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Beginning Upstream

Perhaps you too wait for a day or three before taking up an anticipated book. Just so for me with Upstream, Mary Oliver’s recently released volume of selected essays. I didn’t hurry for two reasons: first, I’d read a number, most, of the essays before when they appeared in earlier volumes; I’d even read one in first light before it appeared in the journal I edited then. Second, and more pertinently, I wanted those few days before opening the door of the book’s cover and stepping first into one, then another, of its rooms. I knew that, even as many would not be wholly new, taking up residence would feel new – we, the essays and I, would differ, sometimes greatly, from what we were at our last meetings.

Fairhaven Bay - upstream for Henry Thoreau.

Fairhaven Bay – upstream for Henry Thoreau.

Morning coffee’s the time for my day’s first reading before turning to work, and so, facing east, I began Upstream, and soon, I heard familiar resonance – here, even as Emerson is Oliver’s favorite Concordian, was the not-so-distant presence of Henry Thoreau, cloaked in his famous coat metaphor. Walden readers are likely to recall its appearance at the end of the book’s second paragraph, where Thoreau has been speculating about his potential readership:

Perhaps these pages are more particularly addressed to poor students. As for the rest of my readers, they will accept such portions as apply to them. I trust that none will stretch the seams in putting on the coat, for it may do good service to him whom it fits.

And here is Oliver in a paragraph late in the clear waters of her book’s title essay, which is, among other things, about becoming, or, to use one of Thoreau’s favorite verbs, “realizing” oneself:

Sometimes the desire to be lost again, as long ago, comes over me like a vapor. With growth into adulthood, responsibilities claimed me, so many heavy coats. I didn’t choose them, I don’t fault them, but it took time to reject them. Now in the spring I kneel, I put my face into the packets of violets, the dampness, the freshness, the sense of ever-ness. Something is wrong, I know it, if I don’t keep my attention on eternity. May I be the tiniest nail in the house of the universe, tiny but useful. May I stay forever in the stream. May I look down upon the windflower and the bull thistle and the coreopsis with the greatest respect.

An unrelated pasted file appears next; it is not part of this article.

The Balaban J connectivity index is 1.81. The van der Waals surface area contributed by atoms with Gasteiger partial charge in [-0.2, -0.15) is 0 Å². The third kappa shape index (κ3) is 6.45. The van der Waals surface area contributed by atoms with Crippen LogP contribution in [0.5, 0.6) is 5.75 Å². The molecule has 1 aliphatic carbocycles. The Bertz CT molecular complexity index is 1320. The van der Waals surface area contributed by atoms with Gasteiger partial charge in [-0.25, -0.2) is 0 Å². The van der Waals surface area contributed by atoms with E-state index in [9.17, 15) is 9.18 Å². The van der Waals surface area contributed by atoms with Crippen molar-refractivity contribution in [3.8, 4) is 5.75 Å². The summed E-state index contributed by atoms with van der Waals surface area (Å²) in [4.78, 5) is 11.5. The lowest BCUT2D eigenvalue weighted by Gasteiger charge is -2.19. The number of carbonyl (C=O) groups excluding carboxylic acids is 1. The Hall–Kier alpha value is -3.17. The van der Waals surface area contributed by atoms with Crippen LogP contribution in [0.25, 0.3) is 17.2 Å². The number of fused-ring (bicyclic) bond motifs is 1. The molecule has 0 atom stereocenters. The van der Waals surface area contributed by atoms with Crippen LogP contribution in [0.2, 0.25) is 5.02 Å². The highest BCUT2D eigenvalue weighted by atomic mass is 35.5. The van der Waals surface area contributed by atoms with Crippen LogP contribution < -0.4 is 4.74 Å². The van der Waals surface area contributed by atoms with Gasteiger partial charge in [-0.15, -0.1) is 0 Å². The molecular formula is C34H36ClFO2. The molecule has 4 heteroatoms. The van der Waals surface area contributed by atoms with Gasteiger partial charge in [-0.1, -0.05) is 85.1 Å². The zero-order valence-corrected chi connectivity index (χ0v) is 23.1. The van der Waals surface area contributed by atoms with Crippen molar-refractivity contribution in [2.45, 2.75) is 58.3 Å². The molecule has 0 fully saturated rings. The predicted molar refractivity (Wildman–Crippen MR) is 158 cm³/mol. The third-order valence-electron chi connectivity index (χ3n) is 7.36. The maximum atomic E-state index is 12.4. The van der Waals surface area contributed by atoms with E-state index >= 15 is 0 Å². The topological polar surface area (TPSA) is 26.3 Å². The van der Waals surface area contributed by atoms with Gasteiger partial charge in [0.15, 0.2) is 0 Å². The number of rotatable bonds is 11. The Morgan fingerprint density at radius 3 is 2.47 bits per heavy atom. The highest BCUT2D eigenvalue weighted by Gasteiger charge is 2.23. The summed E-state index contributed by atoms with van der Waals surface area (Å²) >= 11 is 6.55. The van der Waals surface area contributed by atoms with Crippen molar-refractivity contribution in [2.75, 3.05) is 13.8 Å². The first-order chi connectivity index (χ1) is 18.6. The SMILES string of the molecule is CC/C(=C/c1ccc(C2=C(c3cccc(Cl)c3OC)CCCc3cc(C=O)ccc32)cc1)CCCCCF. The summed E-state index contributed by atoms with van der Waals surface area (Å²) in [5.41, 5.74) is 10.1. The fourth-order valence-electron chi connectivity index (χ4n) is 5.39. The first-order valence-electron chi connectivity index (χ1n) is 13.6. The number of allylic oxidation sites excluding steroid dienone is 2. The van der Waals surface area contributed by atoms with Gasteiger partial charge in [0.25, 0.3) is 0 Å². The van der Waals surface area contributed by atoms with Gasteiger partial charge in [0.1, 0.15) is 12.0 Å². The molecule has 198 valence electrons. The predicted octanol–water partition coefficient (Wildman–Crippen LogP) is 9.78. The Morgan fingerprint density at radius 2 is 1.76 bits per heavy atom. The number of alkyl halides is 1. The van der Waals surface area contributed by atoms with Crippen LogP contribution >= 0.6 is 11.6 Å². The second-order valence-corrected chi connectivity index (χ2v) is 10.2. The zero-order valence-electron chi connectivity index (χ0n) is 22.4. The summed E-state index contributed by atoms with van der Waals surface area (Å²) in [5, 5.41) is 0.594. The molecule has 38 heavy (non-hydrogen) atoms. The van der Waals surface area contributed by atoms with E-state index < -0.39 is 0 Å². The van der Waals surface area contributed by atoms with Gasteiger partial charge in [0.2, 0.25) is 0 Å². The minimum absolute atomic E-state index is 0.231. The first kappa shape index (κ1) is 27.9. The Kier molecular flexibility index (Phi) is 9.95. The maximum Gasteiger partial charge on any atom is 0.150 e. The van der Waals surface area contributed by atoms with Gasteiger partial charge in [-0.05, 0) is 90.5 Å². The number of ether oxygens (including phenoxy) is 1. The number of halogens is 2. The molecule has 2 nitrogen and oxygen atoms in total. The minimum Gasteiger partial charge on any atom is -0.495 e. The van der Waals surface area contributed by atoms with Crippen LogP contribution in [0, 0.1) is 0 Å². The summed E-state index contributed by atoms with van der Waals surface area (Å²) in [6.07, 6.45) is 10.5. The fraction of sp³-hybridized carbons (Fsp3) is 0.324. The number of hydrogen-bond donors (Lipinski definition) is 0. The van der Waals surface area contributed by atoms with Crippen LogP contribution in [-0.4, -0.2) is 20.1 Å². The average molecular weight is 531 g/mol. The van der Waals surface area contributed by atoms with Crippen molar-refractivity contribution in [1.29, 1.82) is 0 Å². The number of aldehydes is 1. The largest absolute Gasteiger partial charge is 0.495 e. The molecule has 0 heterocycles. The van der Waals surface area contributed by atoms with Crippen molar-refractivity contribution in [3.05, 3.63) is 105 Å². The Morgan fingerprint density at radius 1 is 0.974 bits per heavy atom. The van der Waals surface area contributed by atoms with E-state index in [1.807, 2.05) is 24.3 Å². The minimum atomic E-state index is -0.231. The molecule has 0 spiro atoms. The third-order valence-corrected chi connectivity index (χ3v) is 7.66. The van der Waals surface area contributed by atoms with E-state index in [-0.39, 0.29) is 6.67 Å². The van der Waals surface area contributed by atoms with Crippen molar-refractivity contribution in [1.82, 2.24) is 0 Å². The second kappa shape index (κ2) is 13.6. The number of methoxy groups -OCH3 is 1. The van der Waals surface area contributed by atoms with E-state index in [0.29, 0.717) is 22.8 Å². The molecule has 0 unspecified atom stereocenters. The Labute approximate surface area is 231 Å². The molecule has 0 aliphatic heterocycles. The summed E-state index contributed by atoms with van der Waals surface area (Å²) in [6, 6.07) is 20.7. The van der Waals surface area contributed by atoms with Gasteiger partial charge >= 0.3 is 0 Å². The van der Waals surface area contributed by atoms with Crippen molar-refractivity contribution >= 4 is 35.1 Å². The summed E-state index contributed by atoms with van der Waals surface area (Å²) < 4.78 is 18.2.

Both writers would have us try on lives, but wear, finally, only the one that doesn’t “stretch the seams” or burden us with heavy responsibilities chosen by others. It takes “time to reject them,” for Henry Thoreau the two-plus years at Walden Pond, where, even as he cast off other coats, he was busy already with the one that he would offer in 1854.

As I read this paragraph, associations burst like popcorn in a popper, when suddenly the oil reaches temperature, and where there were only little seeds there are now white flowers of corn spilling up and out, so many, an overflow – the kneeling to earth, the attention on eternity, the nail, the house, the water, the flowers…

Oliver’s essay ends soon after with a single sentence paragraph: “Attention is the beginning of devotion.”

Simone Weil wrote, “absolute attention is prayer.”

And Thoreau, “Only that day dawns to which we are awake.”

Downstream - not Oliver's coast, but mine.

Downstream – not Oliver’s coast, but mine.